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Ewing’s Ultimates Embark on Cosmic Quest to Liberate Eternity

by  in Comic News Comment
Ewing’s Ultimates Embark on Cosmic Quest to Liberate Eternity

In the aftermath of 2015’s “Secret Wars,” several Marvel heroes joined forces to create The Ultimates, a team tasked with solving the larger cosmic problems of the Marvel Universe. During their time together, team members Captain Marvel, Black Panther, Spectrum, Blue Marvel and America Chavez did some important work, including transforming Galactus from a planet devouring entity to a life bringing one. But thanks to the predictive justice conflict of “Civil War II,” the team disbanded before they could tackle the Multiverse’s most pressing mystery: who chained Eternity, the cosmic embodiment of life in the Marvel Universe life? And how do you free such a being?

That mystery was introduced in writer Al Ewing’s recently concluded “Ultimates” run. Now, he’ll bring the conflicted team back together to tackle that cosmic conundrum head on in “Ultimates²” a new ongoing series featuring art by Travel Foreman. It won’t be easy, though; complicating their cosmic quest are the teams’ various interpersonal conflicts and a U.S. Government-led team of heroes that should be familiar to fans of Marvel’s New Universe line of books.

RELATED: Assembling America’s Mightiest Heroes for the “U.S.Avengers” with Al Ewing

CBR News spoke with Ewing about the book’s central cosmic mystery, his inspiration for the U.S. Government’s Troubleshooters team that features Marvel Universe incarnations of classic New Universe characters, and what role Galactus will play in “Ultimates².”

CBR News: In your recently concluded volume of “Ultimates,” you introduced the cosmic mystery of who has shackled Eternity and what that means for the Marvel Universe. Since its introduction, though, the mystery has been part of the background. With the launch of “Ultimates²” will this mystery step into the foreground of the book? What can you tell us about the inspiration for this story line?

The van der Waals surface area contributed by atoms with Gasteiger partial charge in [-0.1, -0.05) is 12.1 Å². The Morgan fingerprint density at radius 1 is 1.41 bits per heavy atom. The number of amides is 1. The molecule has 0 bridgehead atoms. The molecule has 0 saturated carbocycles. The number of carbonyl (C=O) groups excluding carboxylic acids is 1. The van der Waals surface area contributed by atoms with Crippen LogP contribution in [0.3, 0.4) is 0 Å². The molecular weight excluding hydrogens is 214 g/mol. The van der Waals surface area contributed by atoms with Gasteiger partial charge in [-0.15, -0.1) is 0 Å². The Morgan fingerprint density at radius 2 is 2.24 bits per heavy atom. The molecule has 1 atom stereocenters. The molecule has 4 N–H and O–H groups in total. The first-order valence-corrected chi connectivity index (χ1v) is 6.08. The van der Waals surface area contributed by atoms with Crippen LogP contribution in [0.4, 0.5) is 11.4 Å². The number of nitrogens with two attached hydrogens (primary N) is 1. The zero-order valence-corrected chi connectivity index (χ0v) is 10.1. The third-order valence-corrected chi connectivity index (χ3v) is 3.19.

Al Ewing: It was one of those golden ideas that comes to you in the shower, or doing the washing up – just an image that immediately pops into the head and lodges there. Eternity in chains! Who could do that? Who, in the Marvel cosmology, was big enough? Having just very recently redefined Galactus as a force of life and hope, I was keen to give him something important to do beyond just terraforming planets, and this is where the story ended up going.

This is going to be taking center stage – every single issue of “Ultimates²” is going to be dealing with these cosmic-scale issues in some way. That won’t overshadow the human-level intrigue, though – there’s plenty of that.

Artist Travel Foreman has tackled both large scale and street-level stories for both Marvel and DC, most recently “Civil War II: Spider-Man.” What do you enjoy most about Travel’s style?

ultimates

Some of Trevor Foreman’s character sketches for “Ultimates2”

With Travel, I’m at that stage of working with someone where I start noticing how many more cool things they do than I noticed at first. Little things like angles of approach, panel layout, the way he deals with the kind of strange psychedelia I tend to throw into early scripts… all this is going into the central processor, and it’ll hopefully make future issues I write more suited to his style. But right now, his work is phenomenal -readers are in for a supreme visual treat. There’s something fascinating about the angles, the composition of panels, even… his characters are gorgeous, but something in it gives me that kind of thrill of the uncanny that I get from old sci-fi novel covers. Which is a huge compliment, if you know me.

This most recent volume of the Ultimates ended with the team split up. We saw Carol’s perspective on the group’s dissolution, and it appears that there’s some bad blood there between her and T’Challa. Can you talk about how he views things? Do any other team members harbor grudges or bad feelings against their former comrades as the series comes to an end?

T’Challa gives us some additional motives in issue #1 of “Ultimates²,” letting us in a little deeper on his viewpoint. Essentially, he has a clear idea of what the Ultimates are and what they’re for, which conflicted with Carol’s – the old problem of a team with no leaders who all believe, in their heart, that they’re the leader. T’Challa and Carol are at cross purposes as things start out about everything, even whether the Ultimates can or should continue in its present form, and we’ll be seeing how they reconcile that.

As for the rest of the team – we saw Carol and America sort their differences out, and that’ll be important moving forward as America takes a bigger and more vital role in things.

Another obstacle to the Ultimates reuniting is, of course, the Troubleshooters, who were introduced in the final pages “Ultimates” #12. These characters were quite familiar to fans of Marvel’s “New Universe” line of books. What can you tell us about them? And what inspired their creation/resurrection?